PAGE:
But Chad Vader I got. Premise self explanatory. Episodes short and self-contained. Production values or lack thereof irrelevant. Therefore relatively inexpensive. The kids dig it which = lots of return traffic and DVD sales. It's fun. Friday fun!

Because it makes me smile.

Wednesday, January 20, 2010

Smaerd Gnibbud Pil

The other day McGrath posted this wicked entry HERE from Shorecrest High in the latest round of lip dub warz. Great stuff. But for me at least, the behind the scenes "how" they did it video is just as entertaining.

Remember, these are high school students.

Take note, directing wannabe's...the bar just got higher.

Monday, January 18, 2010


Sure. That too.

I've already written my love letter to Martin Scorcese before on this blog HERE, but still wanted to post the tribute to him during last nights Golden Globe awards. It was sincere, touching, even moving...with a wicked montage to boot (though concluding with the yet to be released trailer for Shutter Island was a serious fail, and in some ways reduced a brilliant career down to just a half-assed plug).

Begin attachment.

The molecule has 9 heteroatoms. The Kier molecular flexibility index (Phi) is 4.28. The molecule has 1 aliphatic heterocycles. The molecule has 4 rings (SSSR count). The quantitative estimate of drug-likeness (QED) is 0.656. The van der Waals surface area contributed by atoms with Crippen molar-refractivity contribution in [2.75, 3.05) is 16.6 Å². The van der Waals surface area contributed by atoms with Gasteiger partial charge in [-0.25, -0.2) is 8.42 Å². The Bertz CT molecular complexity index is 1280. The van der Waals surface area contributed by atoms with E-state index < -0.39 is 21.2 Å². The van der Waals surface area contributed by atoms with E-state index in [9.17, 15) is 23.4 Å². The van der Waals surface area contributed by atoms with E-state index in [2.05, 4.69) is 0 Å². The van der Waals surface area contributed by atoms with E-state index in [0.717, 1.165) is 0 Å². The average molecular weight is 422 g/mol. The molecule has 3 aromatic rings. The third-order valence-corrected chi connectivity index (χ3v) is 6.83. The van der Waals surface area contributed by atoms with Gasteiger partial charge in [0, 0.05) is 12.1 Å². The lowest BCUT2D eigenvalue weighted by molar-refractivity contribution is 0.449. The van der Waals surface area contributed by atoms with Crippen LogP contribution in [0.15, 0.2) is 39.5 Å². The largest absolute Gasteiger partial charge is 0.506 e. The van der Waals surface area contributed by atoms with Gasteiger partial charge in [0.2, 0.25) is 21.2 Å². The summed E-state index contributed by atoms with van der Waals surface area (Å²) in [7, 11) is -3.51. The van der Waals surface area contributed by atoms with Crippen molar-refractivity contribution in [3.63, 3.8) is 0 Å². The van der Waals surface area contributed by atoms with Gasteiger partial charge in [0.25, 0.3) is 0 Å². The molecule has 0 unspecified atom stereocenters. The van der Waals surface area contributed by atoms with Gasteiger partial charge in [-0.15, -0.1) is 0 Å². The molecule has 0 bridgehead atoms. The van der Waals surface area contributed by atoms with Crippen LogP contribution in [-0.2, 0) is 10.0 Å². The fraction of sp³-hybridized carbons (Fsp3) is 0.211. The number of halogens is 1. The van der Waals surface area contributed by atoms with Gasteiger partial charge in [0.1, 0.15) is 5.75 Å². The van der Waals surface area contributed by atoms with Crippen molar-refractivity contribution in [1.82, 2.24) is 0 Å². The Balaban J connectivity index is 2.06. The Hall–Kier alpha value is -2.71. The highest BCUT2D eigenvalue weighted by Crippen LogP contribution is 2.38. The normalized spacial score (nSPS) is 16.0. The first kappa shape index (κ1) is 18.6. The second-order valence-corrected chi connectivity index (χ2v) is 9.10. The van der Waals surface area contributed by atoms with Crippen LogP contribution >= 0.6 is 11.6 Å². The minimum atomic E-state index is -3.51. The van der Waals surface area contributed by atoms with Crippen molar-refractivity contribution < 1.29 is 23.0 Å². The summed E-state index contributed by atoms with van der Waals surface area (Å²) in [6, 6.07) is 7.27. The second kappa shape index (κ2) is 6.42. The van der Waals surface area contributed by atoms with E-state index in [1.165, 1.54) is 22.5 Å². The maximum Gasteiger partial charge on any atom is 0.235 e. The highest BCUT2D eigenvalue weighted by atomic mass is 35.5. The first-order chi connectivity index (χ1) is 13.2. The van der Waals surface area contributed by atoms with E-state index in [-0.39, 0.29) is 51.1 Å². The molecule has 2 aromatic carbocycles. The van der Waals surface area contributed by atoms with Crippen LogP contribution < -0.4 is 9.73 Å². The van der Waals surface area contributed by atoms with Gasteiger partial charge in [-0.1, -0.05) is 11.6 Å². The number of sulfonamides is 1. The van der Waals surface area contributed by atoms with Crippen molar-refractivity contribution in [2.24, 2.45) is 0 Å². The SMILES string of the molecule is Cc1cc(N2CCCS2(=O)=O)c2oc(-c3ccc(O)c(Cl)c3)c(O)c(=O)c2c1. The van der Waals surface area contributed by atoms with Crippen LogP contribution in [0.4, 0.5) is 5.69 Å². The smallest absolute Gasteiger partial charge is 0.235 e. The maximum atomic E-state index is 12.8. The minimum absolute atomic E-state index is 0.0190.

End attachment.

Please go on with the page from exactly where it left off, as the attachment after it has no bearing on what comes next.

If you missed it, enjoy.

He's clean. Clean like his conscience.

Saturday, January 16, 2010

I've Got ADD (Assistant Director Diagrams)

Two circles may intersect in two imaginary points, a single degenerate point, or two distinct points. The combined area of sets A and B is called the union of A and B, denoted by A ∪ B. The area in both A and B, where the two sets overlap, is called the intersection of A and B, denoted by A ∩ B. If the circles intersect in two points, the line connecting their two points of intersection is called the radical line.

In the following example, the 'radical line' would be the Assistant Director.

A Venn-like diagram to help explain film production. I like it. A lot.

Diagram courtesy On-set With An Indie Film Junkie

Friday, January 15, 2010

Weeds Not Worth It

Last fall, Family Guy's Seth MacFarlane did up some youtube clips taking on shows he was up against in the Best Comedy Emmy The Office. What I didn't realize at the time was that he also gave the same treatment to 30 Rock, and Entourage, and How I Met Your Mother.

And Weeds.

Friday funny!

It takes balls to put this kinda thing out there. Kinda like Jimmy Kimmel on Leno last night.


Because it makes me smile.